Bajrang Punia eyes world championships after winning gold in Birmingham


When Bajrang PUNIA (IND) lost to David TREMBLAY (CAN) in the 2014 Commonwealth Games final, 13-year-old Lachlan McNEIL (CAN) was in the crowd at the Scottish Exhibition and Conference Center in Glasgow.

While Tremblay managed to beat Punia, McNeil’s attempt to repeat the feat eight years later at Coventry Arena on Friday fell through as Punia, now a three-time Commonwealth Games veteran, defended his gold medal from the 65 kg no problem.

Punia and McNeil reached the gold medal bout at 65kg easily defeating George RAMM (ENG) and Inayat ULLAH (PAK). With gold on the line, McNeil fought back, scoring the only takedown against Punia in the competition, but that wasn’t enough as the bronze medalist from Tokyo won the fight 10-2.

It was one of three gold medals won by India on the first day of wrestling at the Commonwealth Games in Birmingham. Deepak PUNIA (IND) and Sakshi MALIK (IND) were also crowned Commonwealth Champions for the first time.

But it was Punia’s gold that delighted the huge contingent of Indian fans in the arena.

“When you struggle in a tournament, you don’t think about difficulty,” said Punia. “I struggled thinking everyone is important and I want to get back to where I was in 2018 and 2019.”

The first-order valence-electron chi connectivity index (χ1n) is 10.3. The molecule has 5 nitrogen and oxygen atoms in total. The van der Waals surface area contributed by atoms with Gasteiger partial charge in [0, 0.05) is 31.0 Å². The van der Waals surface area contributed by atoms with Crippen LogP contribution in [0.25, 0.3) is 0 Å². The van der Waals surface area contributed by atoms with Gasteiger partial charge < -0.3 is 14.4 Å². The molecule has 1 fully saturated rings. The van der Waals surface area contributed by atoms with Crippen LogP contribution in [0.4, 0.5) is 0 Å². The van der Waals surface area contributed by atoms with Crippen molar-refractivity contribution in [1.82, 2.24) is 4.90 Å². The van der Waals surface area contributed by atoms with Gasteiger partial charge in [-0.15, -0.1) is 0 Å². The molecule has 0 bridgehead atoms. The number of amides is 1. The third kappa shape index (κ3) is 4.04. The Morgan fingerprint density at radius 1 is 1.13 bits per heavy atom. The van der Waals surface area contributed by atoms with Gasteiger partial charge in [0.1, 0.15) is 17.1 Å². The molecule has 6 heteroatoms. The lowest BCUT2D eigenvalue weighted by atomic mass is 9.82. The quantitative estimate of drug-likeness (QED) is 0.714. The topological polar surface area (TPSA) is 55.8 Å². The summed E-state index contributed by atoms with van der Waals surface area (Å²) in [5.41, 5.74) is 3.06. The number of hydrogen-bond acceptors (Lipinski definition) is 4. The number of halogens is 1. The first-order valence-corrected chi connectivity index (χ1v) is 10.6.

Since winning bronze in Tokyo, Punia has suffered two losses – to Rahman AMOUZAD (IRI) in the Asian Championships final and Abbos RAKHMANOV (UZB) in the Ranking Series in Almaty.

But one month from the World Championships, he would like to forget the two defeats and gain confidence thanks to the victory in Birmingham.

“The world championships are the main objective,” he said. “I prepared for this and now it’s very close.”

For McNeil, the Commonwealth Games have been a learning experience as he tries to earn a spot for Canada at the Paris Olympics.

“The only purpose of coming here was to fight Bajrang,” McNeil said. “He’s a world-class wrestler and he’s proven it. But it’s a great experience and I’ll take it to the Paris Olympics.

Another Punia had a higher stake in the final. Not only was Deepak vying for gold, but he also had to beat Muhammad INAM (PAK), a wrestler who has never lost to an Indian in the Commonwealth Games.

The two-time champion kept Deepak quiet for a long time but was called a liability in the first half. Deepak scored a withdrawal during the active period to lead 2-0 at the break. A tiring Inam continued for half-hearted attacks and Deepak managed to get another out.